And it takes three days to make. (OK, I might have finished in two if I hadn't been interrupted in the middle of making a five-hour soffritto of onions and tomatoes.) Day 1: Braise short ribs. Day 2: soffritto. Day 3: Blanch fennel and baby leeks separately; simmer potatoes; strain short rib braising liquid; glaze short ribs; assemble.
FOR THE RECORD:
Cookbook review: A Nov. 4 Food section article about two cookbooks, including "Ad Hoc at Home: Family-Style Recipes" by Thomas Keller, said that in a recipe for prime rib, Keller first roasts the prime rib at 275 degrees, then browns the surface with a blowtorch. In fact, he first browns the surface, then roasts the prime rib. —
The recipe, from Keller's new book "Ad Hoc at Home: Family-Style Recipes," represents one way home cooking has come full circle.
Chefs have come back to the simple, delicious dishes that they loved as children, but in the process they've turned them into fine dining. And now they're writing books to teach home cooks how to do the same. Don't expect any one-pot meals.
Keller's Napa Valley restaurant Ad Hoc might be the epitome of the concept, but here in L.A., Mark Peel has been doing the same every Monday night for years at his landmark restaurant Campanile. And he's just published "New Classic Family Dinners," with recipes for chicken pot pie, cornmeal-crusted pan-fried trout, spaghetti and meatballs (with instructions for grinding the three kinds of meat yourself).
But though this is home cooking, it's a far cry from the popular "quick and easy" school that is designed to let you get dinner on the table in the time it takes to watch an episode of "The Office." Both chefs make clear that they have another, higher aim: to make you a better cook.
"Sometimes ingredients make you work hard and take an extra step or two to yield the extra bit of flavor that makes a dish memorable," Peel writes. (That's a different tone from the one in "Mark Peel & Nancy Silverton at Home: Two Chefs Cook for Family & Friends," published in 1995, in which the goal was to be both "creative and expeditious.")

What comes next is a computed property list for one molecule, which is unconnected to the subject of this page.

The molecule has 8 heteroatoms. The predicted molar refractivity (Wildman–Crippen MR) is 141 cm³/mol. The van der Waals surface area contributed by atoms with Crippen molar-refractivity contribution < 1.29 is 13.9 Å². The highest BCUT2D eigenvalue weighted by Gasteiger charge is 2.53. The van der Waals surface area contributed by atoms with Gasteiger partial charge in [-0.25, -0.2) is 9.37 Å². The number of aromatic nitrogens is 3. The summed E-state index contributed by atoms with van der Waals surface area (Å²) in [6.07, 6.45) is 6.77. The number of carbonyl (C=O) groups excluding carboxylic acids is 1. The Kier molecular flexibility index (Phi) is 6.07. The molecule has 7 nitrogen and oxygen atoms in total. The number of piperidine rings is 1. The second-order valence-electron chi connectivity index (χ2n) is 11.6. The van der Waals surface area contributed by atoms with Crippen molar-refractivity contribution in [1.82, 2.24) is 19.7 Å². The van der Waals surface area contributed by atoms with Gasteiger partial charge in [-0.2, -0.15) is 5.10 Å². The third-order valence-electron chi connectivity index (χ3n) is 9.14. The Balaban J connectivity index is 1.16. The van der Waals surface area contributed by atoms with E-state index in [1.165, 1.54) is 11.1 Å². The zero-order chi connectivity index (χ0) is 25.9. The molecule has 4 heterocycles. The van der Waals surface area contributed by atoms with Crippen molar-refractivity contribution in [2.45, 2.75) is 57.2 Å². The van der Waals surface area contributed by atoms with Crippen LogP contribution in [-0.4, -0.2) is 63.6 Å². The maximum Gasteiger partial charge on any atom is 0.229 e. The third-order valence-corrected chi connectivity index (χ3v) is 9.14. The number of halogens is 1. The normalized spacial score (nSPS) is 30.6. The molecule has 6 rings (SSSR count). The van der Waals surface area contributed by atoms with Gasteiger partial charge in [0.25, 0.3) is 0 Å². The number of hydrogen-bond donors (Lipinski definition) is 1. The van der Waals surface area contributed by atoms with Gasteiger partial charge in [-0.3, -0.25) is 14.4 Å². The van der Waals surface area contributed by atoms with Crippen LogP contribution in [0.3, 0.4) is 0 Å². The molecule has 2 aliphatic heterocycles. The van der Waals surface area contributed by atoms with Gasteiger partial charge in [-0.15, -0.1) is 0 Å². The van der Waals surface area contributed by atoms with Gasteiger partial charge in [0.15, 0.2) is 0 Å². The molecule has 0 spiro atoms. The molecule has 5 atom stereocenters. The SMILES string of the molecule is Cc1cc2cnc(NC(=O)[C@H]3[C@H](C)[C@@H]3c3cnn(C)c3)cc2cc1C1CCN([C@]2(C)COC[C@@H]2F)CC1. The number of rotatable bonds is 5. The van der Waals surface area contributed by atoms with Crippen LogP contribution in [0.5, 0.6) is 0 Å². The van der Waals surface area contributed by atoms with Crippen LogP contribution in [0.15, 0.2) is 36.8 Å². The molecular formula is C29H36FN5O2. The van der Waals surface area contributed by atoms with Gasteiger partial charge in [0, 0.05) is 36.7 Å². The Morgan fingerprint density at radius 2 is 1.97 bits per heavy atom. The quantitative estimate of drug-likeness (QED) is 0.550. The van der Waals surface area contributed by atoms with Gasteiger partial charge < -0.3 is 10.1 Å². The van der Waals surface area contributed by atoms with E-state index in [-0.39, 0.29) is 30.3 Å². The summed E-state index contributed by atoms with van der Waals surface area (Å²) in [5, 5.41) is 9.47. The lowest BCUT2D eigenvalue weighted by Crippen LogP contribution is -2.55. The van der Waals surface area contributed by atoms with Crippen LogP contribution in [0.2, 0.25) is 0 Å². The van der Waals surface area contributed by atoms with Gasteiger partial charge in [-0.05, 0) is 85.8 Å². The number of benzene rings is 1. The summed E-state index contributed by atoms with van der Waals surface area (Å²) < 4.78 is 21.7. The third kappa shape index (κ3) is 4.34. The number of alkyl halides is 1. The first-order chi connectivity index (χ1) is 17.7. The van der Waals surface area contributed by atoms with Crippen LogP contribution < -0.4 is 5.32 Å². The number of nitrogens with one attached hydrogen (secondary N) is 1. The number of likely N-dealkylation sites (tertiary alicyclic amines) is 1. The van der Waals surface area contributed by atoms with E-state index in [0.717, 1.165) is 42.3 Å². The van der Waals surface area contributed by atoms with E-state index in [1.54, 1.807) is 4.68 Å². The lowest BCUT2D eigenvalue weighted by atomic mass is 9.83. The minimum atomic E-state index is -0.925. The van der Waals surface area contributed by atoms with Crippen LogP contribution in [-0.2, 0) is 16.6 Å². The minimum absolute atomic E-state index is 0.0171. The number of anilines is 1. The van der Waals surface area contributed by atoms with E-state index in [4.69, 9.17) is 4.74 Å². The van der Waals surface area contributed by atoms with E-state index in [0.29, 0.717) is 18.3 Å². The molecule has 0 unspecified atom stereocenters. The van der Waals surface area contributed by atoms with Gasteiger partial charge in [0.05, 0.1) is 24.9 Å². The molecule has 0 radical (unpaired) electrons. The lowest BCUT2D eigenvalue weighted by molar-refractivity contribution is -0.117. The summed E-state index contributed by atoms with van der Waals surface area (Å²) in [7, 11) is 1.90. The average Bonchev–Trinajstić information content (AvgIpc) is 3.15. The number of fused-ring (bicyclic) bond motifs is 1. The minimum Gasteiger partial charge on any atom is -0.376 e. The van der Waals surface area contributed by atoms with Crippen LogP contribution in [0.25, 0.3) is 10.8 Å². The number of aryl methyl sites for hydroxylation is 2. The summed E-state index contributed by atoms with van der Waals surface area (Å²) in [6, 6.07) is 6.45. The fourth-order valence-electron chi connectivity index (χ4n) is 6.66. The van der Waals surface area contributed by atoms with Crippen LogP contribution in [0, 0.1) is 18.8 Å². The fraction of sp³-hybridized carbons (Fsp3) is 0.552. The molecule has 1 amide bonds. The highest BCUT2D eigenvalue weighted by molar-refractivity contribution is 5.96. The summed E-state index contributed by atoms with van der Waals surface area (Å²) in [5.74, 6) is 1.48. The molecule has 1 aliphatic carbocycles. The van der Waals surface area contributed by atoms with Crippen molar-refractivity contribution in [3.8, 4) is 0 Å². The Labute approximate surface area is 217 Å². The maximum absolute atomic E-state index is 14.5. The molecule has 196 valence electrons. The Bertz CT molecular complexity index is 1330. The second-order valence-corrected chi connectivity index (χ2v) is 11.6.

Even though they contain complicated recipes, the books are aimed at those who might not have a lot of experience cooking. They are at heart primers on cooking.
Most of the dishes in Keller's and Peel's new books aren't as involved as the Catalan beef stew. "Ad Hoc" is by far the most approachable of Keller's cookbooks, which include "The French Laundry," "Bouchon" and last year's "Sous Vide."
"Ad Hoc" may be Keller without his chef's coat on (complete with waggish photos and illustrated cartoon bubbles above his head), but he is still going to tell you how to become a better cook. Besides showing you how to soft-cook an egg, roast a chicken, prepare a good pie crust and make "one really good soup," he outlines techniques to build on: big-pot blanching, poaching, roasting, pan-roasting, braising and sautéing.
By following steps you might not ordinarily take, you gain a better understanding of techniques and how they change dishes. I know how to roast a prime rib roast the way my mom does it. But this is how Keller does it: Slowly roast at 275 degrees so that the meat is medium-rare pink almost all the way to the outer edges, then caramelize the surface with a blowtorch. Um, wow.
While making Peel's lasagna with creamed spinach and poached egg, you're also familiarizing yourself with making a flour-thickened sauce (bechamel) and a rich, complex stew (Bolognese sauce), as well as poaching an egg. Many of his recipes are "compound recipes that rely on building blocks." Beer-braised brisket includes caramelized vegetables. Rabbit cacciatore calls for making rabbit broth. For a Waldorf salad, you make your own mayonnaise (but you could also use purchased mayonnaise).
Of course, many of these chef's touches come at a price. In "Ad Hoc," written with chef de cuisine Dave Cruz, Keller promises "recipes that are doable at home. No immersion circulator required." But that doesn't mean you won't need a candy thermometer to make a salad. For endive and arugula with peaches and Marcona almonds, you spend what feels like two hours to make a few cups of peach purée (peaches cooked with sugar, spices and lemon juice to 215 degrees) for the couple of tablespoons called for in the salad dressing.
I might have balked as I started to peel the peaches, but in the following weeks I was pretty thrilled to have leftover peach purée on hand to smear on toast, dollop onto yogurt and vanilla ice cream or make the salad again. It is one of the best salads I have ever made.
Many of the recipes in the chapters titled "basics" and "life savers" represent the "extra step" that makes a dish outstanding: the peach purée, the soffritto, cherry gastrique, pickled garlic, chive oil, cured lemons, deep-fried herbs. They're the chapters that I keep turning back to, eyeing recipes for pistachio butter, potted Rainier cherries with rum and vanilla bean, tomato-basil marmalade, artichoke tapenade.